Sep 26, 2022 • 39M

meryenda with Bea Crisostomo of Ritual

A kwento session with owner and founder of sustainable general store, Ritual

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A monthly interview in audio + text with Filipino chefs, writers, farmers, educators, creators plus more with insight into their food (or beverage) stories.
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Welcome to meryenda minutes, our monthly audio companion illuminating Filipino chefs, doers, farmers, writers, scholars, artists plus more with insight into their food (and/or beverage) stories. Through this interview series, we aim to better bridge conversations with Filipinos spanning the homeland and the diaspora. We hope this contributes to a flourishing of a much more interconnected community and enrichment of Philippine culture + cuisine.

This month’s interview features Bea Crisostomo (click to listen), owner and founder of sustainable general store Ritual, which has roots in both Manila (Luzon) and Dumaguete, Negros Oriental (central Visayas). Ritual emphasizes biocultural diversity and waste reduction with special attention on Philippine heritage crops and products. We discussed the beginnings of Ritual, the potential of native root crops, and the topic of biodiversity.

I still feel people see native materials or those kind of things as somewhat primitive or even gimmicky. When people discuss whether or not business is possible without those things, we kind of forget that businesses did not use any, let's say plastic or petroleum-based products, until very recent in history.

Where I live, Dumaguete, the traditional diet is made up of diverse root crops. Glutinous corn. Bananas, like as a starch. And they're so cheap, they're so nutritious, but we have to get used to them. We're so used to eating rice for all meals. The more we explore the things that are native or resilient where we live, the more we have a chance of having an interesting everyday life, instead of feeling like we're stuck here eating the same thing over and over again.

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Jess: I was writing a story on sugar, but I realized I wanted to hear more from people who do work with the local communities so that's why I thought of you. So I kind of wanted to just start off broadly and then we can zoom in as we have the conversation. So yeah, how did you find yourself in the space that you're currently at?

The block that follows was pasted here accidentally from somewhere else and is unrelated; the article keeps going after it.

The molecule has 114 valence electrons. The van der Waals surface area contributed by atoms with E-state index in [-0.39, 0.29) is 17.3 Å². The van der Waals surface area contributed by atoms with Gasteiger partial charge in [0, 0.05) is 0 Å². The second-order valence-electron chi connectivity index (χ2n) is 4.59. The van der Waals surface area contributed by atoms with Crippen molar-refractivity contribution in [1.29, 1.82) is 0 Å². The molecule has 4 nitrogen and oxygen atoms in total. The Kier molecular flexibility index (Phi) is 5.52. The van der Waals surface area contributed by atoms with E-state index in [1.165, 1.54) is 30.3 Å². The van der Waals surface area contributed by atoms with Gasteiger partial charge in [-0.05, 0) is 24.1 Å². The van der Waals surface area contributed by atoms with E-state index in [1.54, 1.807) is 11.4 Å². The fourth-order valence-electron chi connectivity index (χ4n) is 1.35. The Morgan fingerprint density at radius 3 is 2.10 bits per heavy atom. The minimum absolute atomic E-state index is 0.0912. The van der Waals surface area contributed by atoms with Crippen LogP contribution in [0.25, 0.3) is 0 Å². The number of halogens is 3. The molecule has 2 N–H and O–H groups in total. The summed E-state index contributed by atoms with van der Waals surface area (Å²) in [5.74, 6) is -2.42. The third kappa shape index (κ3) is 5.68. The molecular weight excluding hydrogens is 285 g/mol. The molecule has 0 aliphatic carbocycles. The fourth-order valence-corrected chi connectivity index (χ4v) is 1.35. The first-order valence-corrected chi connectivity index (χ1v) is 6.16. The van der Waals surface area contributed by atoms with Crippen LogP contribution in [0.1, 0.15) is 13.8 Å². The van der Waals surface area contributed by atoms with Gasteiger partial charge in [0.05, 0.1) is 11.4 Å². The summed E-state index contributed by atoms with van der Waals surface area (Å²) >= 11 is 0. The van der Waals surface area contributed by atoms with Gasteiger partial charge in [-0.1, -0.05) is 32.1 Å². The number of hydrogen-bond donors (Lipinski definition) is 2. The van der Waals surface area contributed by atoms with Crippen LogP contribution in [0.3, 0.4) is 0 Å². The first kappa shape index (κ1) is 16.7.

Bea: So maybe 12 years ago or no, maybe 14 years ago, I had another job. I was working at a nonprofit. I was responsible for doing groceries for my family, for my dad and brother and myself and also we tried to go to these little organic markets.

There used to be an organic market in Megamall. I mean, no, sorry, in Ortigas. I was that obnoxious person who would take all the packaging off in the grocery, you know, like leave it at the counter. You know what I mean? I didn't like it.

And so, I was part of this Yahoo group—Yahoo group (laughs)—of environmental scientists, although I'm not a scientist. You could do that before, just join a Yahoo group. And so I asked them if there were any like essentially a zero waste store and they said, oh, maybe Body Shop.... you know, Body Shop used to refill.

So I, figured, you know, I wanted to do that. And it's really nothing new because it's how retail used to be, right, like everywhere. So I was working for a network of youth NGOs (non-governmental organization), so young farmers and fishermen from all over the country. It was a great time for me because I went to an all-girls high school. I went to Ateneo. My family has always been interested in like, I guess, culture and we've always had kind of agrarian dreams.

But the first time I met someone who was Islam-Filipino was 14 or 15 years ago. I was exposed to such a narrow subset of Filipinos. So when I worked for a nonprofit, I began to travel more around the country, spend a lot of time around the country and the Philippines has changed so much in that period. But during that time, there was still kind of a lot of diversity in practices, material, culture, everything, even farming.